Weekend wrap-up: Concert Artists of Baltimore, Brentano String Quartet
Artistic director Edward Polochick focused on two composers, Mendelssohn and Britten, and chose two works by each -- something instrumental that is widely performed, something choral that is not.
The Britten half of the concert opened with ...
Polochick tapped into the score's lyrical heart, the "Sentimental Sarabande," with rewarding results, drawing from the players considerable tonal warmth and intense phrasing. The bubbly movements, particularly the pizzicato one, had plenty of vitality.
Cantata Misericordium, a telling of the Good Samaritan parable, is something of a mini-opera, fueled by Britten's wonderfully piquant harmonic language and, above all, his keen sense of word-setting and ability to generate vivid drama with an economy of means.
Polochick shaped the music with an ear for detail and a storng sense of momentum. Baritone James Dobson, as the hapless traveler, did not have quite enough power for the most heated moments, but offered telling expression. A few rough edges aside, tenor John Weber, as the Samaritan, sang with admirable sweetness of tone. The chorus sounded firm and bright; the orchestra came through strongly.
The Mendelssohn portion of the program opened with something from that composer's 21st year, a setting of Psalm 115. It's not exactly an earth-shattering score, but it has a vibrant urgency that Polochick seized upon. The choristers and instrumentalists again did sturdy work; the soloists made their contributions effectively.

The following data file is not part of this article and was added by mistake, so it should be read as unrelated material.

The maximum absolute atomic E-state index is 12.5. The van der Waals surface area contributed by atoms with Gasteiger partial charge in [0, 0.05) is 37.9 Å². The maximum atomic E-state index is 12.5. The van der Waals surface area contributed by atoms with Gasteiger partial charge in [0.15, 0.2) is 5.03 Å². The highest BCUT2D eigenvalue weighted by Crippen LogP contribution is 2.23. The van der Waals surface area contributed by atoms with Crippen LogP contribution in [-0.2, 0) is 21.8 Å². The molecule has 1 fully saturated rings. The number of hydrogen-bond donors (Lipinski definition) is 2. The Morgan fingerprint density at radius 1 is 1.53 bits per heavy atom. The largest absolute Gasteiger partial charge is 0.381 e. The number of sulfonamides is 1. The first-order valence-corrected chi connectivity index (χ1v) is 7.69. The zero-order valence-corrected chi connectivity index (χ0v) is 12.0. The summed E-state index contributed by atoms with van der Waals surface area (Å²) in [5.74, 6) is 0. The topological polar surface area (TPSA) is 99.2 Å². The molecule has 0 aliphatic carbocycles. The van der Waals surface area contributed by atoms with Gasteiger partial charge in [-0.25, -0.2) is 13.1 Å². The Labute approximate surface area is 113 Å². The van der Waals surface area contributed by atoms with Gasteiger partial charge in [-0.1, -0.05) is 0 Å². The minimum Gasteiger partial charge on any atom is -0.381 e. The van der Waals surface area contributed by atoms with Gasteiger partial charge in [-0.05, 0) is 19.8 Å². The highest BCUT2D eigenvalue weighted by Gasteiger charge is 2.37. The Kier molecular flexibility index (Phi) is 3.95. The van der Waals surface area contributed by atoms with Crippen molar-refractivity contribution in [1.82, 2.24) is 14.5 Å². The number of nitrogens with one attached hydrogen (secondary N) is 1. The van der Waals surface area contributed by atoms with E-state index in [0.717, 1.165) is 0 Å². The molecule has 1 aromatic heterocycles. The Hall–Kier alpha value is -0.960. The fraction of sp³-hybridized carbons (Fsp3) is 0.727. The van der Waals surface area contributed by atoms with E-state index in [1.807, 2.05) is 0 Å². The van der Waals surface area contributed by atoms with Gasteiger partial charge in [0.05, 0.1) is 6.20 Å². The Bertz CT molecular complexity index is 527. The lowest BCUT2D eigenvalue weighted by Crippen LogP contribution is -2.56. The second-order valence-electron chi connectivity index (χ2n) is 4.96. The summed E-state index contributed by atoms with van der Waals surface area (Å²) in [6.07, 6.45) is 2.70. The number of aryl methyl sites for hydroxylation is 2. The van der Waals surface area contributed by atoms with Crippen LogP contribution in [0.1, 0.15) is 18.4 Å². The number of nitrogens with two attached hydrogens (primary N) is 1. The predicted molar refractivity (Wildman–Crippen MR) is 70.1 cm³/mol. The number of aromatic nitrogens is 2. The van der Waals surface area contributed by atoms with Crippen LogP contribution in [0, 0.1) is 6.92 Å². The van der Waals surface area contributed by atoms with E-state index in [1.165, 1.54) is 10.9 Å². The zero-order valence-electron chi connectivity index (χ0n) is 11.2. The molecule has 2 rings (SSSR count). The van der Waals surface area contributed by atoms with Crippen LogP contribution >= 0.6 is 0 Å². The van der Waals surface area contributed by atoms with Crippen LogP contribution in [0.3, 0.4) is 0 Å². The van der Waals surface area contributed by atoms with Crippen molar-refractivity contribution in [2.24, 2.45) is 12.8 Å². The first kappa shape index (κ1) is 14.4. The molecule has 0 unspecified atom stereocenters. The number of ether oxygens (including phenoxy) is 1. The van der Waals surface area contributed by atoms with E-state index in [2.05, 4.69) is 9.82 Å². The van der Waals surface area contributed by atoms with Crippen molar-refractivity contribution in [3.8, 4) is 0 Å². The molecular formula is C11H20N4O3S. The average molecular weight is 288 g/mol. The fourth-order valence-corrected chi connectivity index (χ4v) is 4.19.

To close, Mendelssohn's ever-popular Violin Concerto, with former BSO concertmaster Herbert Greenberg as soloist. He gave a mostly tidy performance that could have used, especially in the transition between the second and third movements, a splash or two more of color and charm. Polochick and the ensemble provided smooth support.
A little while later, the Brentano String Quartet opened the 2012-13 Shriver Hall Concert Series in brilliant fashion.
The group's account of Haydn's "Joke" Quartet was so supple and wry, the players so beautifully meshed in tone and temperament, that the program could have ended right there and I would have considered it a full evening.
It was a great demonstration of the Brentano's abilities, not to mention a reaffirmation of Haydn's genius and geniality (you just know Haydn would be the most fun among all the music giants to have a beer -- in my case, a gin and tonic -- with).
Ferruccio Busoni was such a big deal, as pianist and composer, in the late 19th-century and first two decades of the 20th, but only rarely acknowledged these days. The Brentano ensemble did its part to honor him by programming his Quartet No. 2, an intriguing work of dark lyricism and sometimes quirky paths.
The piece was played with conviction and character, not to mention technical finesse. Violist Misha Amory's rich-toned phrases proved particularly effective. (In what might be a mini-Busoni boom, pianist Marc-Andre Hamelin is scheduled to play a work by the composer later this season at Shriver Hall.)
There was much to savor as well in Brahms' A minor Quartet (Op. 51, No. 2), which found the musicians again producing a superbly cohesive sound, articulating with great clarity and communicative flair.CONCERT ARTISTS OF BALTIMORE PHOTO